We tend to talk about energy savings in two ways. There is the total annual impact of savings, made up of layers of savings from programs implemented in the past but still saving energy today, and there are incremental savings, or savings attributed to new programs implemented in a given year. At ACEEE, we track incremental savings within our State Energy Efficiency Scorecard. These data points put states on an even playing field, recognizing what a state has achieved in a given year regardless of what it has done in the past.
Source: Data from ACEEE’s 2015 State Energy Efficiency Scorecard
In 2014, we saw incremental electricity savings continue to rise – up nearly 6% from the year before. And these savings aren’t just coming from long-regarded leaders in energy efficiency like California and Massachusetts. Utilities and program administrators in states all across the country achieved electricity savings in 2014.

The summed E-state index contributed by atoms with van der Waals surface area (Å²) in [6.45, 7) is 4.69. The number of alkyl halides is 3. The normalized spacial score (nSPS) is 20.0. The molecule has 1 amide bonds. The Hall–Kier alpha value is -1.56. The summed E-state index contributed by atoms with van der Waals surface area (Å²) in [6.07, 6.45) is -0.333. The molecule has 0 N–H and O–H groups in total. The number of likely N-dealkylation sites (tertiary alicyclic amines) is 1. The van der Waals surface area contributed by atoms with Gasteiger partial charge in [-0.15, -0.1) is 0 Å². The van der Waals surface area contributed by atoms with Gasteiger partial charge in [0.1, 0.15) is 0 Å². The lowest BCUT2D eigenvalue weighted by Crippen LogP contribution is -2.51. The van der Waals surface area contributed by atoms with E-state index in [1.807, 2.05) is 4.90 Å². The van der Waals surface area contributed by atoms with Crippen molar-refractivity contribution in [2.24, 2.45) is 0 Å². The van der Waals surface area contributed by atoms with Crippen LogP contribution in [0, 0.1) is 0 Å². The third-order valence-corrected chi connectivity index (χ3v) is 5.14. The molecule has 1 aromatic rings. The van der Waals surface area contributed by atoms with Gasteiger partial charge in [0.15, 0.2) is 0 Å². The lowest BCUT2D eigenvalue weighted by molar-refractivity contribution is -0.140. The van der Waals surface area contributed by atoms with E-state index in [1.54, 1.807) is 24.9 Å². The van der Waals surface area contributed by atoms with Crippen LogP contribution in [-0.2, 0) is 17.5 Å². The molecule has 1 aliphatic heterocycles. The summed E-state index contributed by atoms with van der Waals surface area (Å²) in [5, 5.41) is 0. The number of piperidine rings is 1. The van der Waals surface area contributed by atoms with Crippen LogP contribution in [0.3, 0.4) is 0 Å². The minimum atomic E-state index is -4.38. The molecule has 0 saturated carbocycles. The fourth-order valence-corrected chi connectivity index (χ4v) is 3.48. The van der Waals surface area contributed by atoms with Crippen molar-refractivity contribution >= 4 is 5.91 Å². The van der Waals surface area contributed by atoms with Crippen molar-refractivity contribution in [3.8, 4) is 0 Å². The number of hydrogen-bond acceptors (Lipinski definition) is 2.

In the northeast, Rhode Island achieved record-breaking electricity savings of over 3.5% in 2014. Another fifteen states achieved savings of over 1%. We also saw states with emerging efficiency programs make steady progress. Arkansas, which established energy efficiency goals in 2010, achieved savings of more than 0.5%—four times the electricity saved in the state just two years earlier.
These savings are driven by well-crafted policies encouraging energy savings, business models that reward utility investment in efficiency, and strong support from policymakers, regulators, businesses, and residents. As more states put these durable policies in place, we expect that electricity savings will continue to rise in the future.
For more on state energy efficiency savings and the policies and programs that drive them, explore the State and Local Policy Database.
Data Points is a blog series focusing on the graphs and other images that tell the energy efficiency story.